linked. This design is significantly different from traditional instruction in rational number, in which topics are taught separately.
In this chapter, I have not made detailed reference to students’ developing metacognition. Yet the fostering of metacognition is in fact central to our curriculum. First, as the reader may have noted, we regularly engaged the students in whole-group discussions in which they were asked to explain their reasoning and share invented procedures with their classmates. We also designed the lessons so that students worked in small groups to collaborate in solving problems and constructing materials; we thereby provided students with a forum to express and refine their developing understandings. There were also many opportunities for students to consider how they would teach rational number to others, either younger students or their own classmates, by designing their own games and producing teaching plans for how these new concepts could be taught. In all these ways, we allowed students to reflect on their own learning and to consider what it meant for them and others to develop an understanding of rational number. Finally, we fostered metacognition in our program through the overall design and goals of the experimental curriculum, with its focus on interconnections and multiple representations. This focus, I believe, provided students with an overview of the number system as a whole and thus allowed them to make informed decisions on how best to operate with rational numbers.
I conclude this chapter with an interchange, recorded verbatim, between a fourth-grade student and a researcher. Zach, the fourth grader, was being interviewed by the researcher as part of a posttest assessment. The conversation began when Zach had completed two pages of the six-page posttest and remarked to the interviewer, “I have just done 1/3 of the test;…that is 33.3 percent.” When he finished the third page, he noted, “Now I have finished 1/2 or 50 percent of the test.” On completing the fourth page he remarked, “Okay, so I have now done 2/3 of the test, which is the same as 66 percent.” When he had completed the penultimate page, he wondered out loud what the equivalent percentage was for 5/6: “Okay, let’s see; it has got to be over 66.6 percent and it is also more than 75 percent. I’d say that it is about 80 percent….No, wait; it can’t be 80 percent because that is 4/5 and this [5/6] is more than 4/5. It is 1/2 plus 1/3…so it is 50 percent plus 33.3 percent, 83.3 percent. So I am 83.3 percent finished.”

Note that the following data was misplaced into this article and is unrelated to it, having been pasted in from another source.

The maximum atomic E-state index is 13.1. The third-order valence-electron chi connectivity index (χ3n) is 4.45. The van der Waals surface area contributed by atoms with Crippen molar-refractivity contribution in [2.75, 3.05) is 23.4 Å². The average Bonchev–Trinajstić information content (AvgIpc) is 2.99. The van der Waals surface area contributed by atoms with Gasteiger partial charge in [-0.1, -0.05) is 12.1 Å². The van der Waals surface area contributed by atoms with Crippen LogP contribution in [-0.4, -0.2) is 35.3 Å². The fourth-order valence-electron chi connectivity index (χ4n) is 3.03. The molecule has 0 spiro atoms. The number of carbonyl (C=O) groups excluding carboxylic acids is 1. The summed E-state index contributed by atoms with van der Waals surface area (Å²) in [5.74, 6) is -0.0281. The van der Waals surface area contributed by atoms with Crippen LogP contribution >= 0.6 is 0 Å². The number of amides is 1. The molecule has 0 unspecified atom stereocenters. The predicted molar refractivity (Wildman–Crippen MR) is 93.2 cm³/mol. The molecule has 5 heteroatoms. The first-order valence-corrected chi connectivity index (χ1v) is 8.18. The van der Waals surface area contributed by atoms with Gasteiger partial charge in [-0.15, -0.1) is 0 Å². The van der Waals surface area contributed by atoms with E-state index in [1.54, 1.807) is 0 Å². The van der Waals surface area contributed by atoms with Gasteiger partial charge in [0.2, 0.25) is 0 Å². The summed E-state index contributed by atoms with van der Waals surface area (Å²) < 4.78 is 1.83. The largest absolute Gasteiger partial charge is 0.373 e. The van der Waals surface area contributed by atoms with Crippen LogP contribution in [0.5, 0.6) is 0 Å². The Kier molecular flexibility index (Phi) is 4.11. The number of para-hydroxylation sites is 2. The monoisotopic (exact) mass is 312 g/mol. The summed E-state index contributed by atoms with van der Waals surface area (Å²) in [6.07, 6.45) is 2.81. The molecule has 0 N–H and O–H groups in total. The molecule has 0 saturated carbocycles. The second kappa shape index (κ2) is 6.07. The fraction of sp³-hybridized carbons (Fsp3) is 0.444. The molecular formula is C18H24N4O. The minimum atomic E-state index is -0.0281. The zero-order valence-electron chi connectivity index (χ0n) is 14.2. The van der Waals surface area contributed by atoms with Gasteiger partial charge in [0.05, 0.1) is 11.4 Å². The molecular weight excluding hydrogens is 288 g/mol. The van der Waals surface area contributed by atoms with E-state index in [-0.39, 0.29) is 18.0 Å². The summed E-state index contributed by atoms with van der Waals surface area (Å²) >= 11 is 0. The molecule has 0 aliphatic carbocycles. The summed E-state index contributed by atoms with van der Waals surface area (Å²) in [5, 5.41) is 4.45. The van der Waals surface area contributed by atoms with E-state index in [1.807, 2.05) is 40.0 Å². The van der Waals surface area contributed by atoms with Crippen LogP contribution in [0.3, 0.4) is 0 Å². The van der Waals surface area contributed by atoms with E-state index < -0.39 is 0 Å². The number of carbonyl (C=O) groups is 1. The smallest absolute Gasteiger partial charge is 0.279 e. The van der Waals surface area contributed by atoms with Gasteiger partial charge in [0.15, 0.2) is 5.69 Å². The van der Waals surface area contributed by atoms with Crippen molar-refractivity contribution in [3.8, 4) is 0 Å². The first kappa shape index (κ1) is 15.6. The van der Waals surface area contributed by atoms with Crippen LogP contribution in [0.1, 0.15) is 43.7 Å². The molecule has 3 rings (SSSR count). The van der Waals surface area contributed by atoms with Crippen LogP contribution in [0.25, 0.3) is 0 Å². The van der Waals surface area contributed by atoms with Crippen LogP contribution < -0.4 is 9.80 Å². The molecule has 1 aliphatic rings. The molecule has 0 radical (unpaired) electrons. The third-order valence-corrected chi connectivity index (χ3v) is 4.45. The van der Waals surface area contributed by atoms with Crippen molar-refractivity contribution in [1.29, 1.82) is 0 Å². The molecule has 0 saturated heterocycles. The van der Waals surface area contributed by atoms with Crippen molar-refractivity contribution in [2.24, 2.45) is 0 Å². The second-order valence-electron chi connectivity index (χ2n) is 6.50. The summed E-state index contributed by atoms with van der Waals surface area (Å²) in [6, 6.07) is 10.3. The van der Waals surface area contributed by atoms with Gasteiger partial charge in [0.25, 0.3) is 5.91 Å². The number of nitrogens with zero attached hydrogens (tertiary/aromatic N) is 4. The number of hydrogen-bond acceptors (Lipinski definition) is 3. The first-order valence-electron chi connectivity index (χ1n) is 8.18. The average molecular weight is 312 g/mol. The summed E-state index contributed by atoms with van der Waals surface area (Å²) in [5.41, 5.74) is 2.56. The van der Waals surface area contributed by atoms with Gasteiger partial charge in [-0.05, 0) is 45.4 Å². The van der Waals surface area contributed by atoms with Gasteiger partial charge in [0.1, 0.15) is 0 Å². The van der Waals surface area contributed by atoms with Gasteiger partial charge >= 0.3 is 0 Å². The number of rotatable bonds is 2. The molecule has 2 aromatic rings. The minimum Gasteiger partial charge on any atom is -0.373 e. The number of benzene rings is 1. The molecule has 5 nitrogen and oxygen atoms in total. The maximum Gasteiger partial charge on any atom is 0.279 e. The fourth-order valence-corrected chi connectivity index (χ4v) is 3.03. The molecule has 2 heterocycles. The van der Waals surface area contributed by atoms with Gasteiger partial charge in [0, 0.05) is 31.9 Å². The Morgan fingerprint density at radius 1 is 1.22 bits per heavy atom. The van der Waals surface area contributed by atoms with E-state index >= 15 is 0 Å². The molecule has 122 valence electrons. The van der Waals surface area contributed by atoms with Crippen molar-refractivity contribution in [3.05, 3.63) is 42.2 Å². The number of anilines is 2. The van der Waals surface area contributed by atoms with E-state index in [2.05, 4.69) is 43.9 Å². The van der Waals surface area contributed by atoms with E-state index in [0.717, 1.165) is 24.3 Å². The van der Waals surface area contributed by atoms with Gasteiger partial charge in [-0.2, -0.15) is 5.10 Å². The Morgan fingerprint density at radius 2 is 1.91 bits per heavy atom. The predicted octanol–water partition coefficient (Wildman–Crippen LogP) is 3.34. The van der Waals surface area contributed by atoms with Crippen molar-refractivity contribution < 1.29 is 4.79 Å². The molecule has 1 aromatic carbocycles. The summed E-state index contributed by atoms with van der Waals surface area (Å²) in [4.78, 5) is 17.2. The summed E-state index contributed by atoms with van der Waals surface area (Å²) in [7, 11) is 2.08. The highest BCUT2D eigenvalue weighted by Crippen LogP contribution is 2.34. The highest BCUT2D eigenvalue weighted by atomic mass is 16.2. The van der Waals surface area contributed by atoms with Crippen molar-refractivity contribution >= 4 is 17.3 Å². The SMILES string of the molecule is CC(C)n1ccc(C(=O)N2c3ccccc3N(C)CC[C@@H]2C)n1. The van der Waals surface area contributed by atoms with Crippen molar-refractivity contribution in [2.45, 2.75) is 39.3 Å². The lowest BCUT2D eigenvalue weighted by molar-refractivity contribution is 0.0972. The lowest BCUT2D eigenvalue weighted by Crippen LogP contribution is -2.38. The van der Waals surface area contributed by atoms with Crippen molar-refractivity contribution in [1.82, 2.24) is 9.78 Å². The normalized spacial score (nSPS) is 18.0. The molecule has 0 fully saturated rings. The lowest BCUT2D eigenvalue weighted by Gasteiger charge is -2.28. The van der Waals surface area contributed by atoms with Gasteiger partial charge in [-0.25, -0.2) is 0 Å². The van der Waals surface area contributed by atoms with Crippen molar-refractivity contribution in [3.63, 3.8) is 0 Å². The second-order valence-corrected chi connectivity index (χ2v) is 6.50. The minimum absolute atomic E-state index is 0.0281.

This exchange illustrates the kind of metacognitive capability that our curriculum is intended to develop. First, Zach posed his own questions,